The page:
When bribes don’t work

When bribes don’t work

With the dominant discourse on corruption in India centred on values and ethics, more practical solutions are hard to come by. On Monday, speaking at a Confederation of Indian Industry summit, Deepak Parekh hinted at one such. His suggestion, borrowed from a proposed British legislation, involves making companies responsible for preventing bribery, and penalizing them if they fail to do so.

This is relevant against the backdrop of several disclosures of a deep-seated corporate-political nexus in India. A legal and possibly monetary disincentive on bribes increases their overall cost, and decreases their value for companies. That, however, might not be the only outcome.

In a 2007 paper published in the Public Choice journal, Nauro Campos and Francesco Giovannoni present the relationship between corruption, specifically bribery, and another aspect of corporate culture that has been in the news in India lately—lobbying. They theorize, based on data from about 4,000 firms in 25 countries, that lobbying is often a more effective and less costly method of gaining political influence. The reasoning: lobbying seeks to change rules to align them with business interests, while bribery tries to affect the implementation of existing rules. Since such changes are difficult to reverse, lobbying also has a deeper effect than bribery, which may quickly lose its use.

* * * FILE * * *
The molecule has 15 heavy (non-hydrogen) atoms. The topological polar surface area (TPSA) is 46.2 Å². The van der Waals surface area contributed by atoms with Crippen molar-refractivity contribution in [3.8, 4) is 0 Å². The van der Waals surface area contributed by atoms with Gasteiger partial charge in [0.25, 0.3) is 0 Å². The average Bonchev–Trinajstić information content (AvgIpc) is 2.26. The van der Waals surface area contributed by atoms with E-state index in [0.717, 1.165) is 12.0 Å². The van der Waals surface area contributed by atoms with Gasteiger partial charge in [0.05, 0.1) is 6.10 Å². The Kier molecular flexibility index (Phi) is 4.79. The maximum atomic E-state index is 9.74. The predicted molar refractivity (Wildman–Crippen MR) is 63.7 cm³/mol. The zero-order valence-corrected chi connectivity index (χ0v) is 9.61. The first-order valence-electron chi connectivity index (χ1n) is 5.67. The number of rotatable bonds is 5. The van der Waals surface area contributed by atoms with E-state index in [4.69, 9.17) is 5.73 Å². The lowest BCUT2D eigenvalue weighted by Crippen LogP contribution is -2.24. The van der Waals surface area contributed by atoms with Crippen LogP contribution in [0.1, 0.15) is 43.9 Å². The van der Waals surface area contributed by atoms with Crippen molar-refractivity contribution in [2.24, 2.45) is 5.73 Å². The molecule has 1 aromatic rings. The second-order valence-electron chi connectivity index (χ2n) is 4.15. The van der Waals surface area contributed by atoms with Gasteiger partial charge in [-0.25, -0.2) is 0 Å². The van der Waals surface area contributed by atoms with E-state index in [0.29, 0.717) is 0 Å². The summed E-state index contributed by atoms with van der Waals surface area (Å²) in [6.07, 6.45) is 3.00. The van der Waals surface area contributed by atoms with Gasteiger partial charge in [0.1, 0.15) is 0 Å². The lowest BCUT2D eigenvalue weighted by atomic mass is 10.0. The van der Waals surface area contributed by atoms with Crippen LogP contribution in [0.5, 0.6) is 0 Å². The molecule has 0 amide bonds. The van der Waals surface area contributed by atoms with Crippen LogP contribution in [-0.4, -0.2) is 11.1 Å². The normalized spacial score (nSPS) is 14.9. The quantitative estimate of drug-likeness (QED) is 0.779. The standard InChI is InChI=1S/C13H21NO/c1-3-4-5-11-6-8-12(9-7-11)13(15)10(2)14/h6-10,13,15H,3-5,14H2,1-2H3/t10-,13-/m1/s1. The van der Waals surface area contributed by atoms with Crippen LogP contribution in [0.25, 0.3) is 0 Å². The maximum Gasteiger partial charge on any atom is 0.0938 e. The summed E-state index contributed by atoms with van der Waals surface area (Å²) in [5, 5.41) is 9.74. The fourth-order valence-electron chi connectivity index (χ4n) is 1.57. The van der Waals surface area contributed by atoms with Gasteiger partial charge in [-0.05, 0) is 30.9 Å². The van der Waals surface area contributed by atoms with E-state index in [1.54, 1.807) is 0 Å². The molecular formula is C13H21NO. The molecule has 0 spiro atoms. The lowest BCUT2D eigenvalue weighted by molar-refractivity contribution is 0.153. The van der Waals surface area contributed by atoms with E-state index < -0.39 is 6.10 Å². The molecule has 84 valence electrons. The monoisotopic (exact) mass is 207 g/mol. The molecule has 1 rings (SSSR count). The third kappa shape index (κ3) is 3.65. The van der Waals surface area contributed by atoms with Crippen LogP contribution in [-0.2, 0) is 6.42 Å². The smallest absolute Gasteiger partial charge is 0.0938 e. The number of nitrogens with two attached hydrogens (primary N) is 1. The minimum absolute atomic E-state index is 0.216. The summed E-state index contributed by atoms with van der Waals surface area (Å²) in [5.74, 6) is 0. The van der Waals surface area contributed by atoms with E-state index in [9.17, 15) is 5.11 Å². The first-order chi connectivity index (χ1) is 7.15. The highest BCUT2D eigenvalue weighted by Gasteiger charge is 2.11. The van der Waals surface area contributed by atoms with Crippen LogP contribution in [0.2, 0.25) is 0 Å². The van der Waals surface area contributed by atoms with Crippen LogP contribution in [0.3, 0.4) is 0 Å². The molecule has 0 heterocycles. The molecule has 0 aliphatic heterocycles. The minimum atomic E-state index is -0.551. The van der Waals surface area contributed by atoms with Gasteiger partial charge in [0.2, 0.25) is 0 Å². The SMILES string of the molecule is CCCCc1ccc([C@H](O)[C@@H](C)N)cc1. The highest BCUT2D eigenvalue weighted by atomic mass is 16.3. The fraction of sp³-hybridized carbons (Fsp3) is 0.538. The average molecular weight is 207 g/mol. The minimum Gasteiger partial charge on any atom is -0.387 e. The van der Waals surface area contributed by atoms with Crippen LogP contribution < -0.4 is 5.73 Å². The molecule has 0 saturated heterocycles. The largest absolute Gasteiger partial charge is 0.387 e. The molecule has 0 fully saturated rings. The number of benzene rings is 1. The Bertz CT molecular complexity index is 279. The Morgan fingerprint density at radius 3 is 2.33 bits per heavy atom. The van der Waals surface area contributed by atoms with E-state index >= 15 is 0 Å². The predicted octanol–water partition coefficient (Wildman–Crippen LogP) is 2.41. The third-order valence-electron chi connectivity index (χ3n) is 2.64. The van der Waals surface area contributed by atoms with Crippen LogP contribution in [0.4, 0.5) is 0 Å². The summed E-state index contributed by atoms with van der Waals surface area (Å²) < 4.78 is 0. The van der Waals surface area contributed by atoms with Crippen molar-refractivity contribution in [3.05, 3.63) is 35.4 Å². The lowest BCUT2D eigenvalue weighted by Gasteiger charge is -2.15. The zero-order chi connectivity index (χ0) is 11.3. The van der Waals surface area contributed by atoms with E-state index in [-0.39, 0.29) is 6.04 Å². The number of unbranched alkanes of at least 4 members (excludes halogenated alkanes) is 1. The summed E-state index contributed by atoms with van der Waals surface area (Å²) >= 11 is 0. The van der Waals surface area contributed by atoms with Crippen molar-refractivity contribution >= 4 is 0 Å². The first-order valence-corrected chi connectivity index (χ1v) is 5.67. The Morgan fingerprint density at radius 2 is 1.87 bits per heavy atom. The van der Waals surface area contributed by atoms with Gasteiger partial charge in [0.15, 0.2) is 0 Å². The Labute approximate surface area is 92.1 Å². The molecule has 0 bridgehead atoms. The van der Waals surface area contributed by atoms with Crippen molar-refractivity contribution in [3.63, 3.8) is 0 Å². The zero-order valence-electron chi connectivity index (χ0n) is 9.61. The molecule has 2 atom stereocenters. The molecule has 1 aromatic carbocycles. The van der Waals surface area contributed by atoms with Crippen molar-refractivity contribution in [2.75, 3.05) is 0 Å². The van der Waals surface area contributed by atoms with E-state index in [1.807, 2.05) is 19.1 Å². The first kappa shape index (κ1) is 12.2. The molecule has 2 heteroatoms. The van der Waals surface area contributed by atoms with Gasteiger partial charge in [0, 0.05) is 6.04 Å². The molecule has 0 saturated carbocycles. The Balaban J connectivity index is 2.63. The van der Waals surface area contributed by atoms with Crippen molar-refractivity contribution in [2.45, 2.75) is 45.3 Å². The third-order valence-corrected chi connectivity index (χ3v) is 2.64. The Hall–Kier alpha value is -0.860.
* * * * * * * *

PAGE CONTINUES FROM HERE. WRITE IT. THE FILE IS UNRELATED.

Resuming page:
The political environment also plays a role. The authors suggest that in parliamentary democracies (such as India), where political agency is diffused, firms may not be able to access all the touch points required to affect policy. The particular expertise of the lobbyist, and the shared resources of a lobby comprising firms with shared interests, can instead serve the purpose.

Thus lobbying gains in viability in a hypothetical scenario where bribery carries high disincentives, such as the one Parekh imagines. This is worrying because, though lobbying in itself is not an illegal activity, it can easily be manipulated into serving the interests of the few at the cost of the many. Recent experiences bear this out.

It is usual in these instances to blame companies for being ruthless. Such criticism must be taken with a pinch of realism. Companies are by their very nature profit-seeking enterprises, and are expected to adhere to their self-interest. But a political environment bent on extracting monopoly rents from companies engenders a system in which only corrupt firms are able to get ahead. Faced with such asymmetric competition, honest firms either die out, or succumb to the lure of corruption. Parekh’s suggestion thus addresses one part of a large and complex problem. The other is still mired in neglect.

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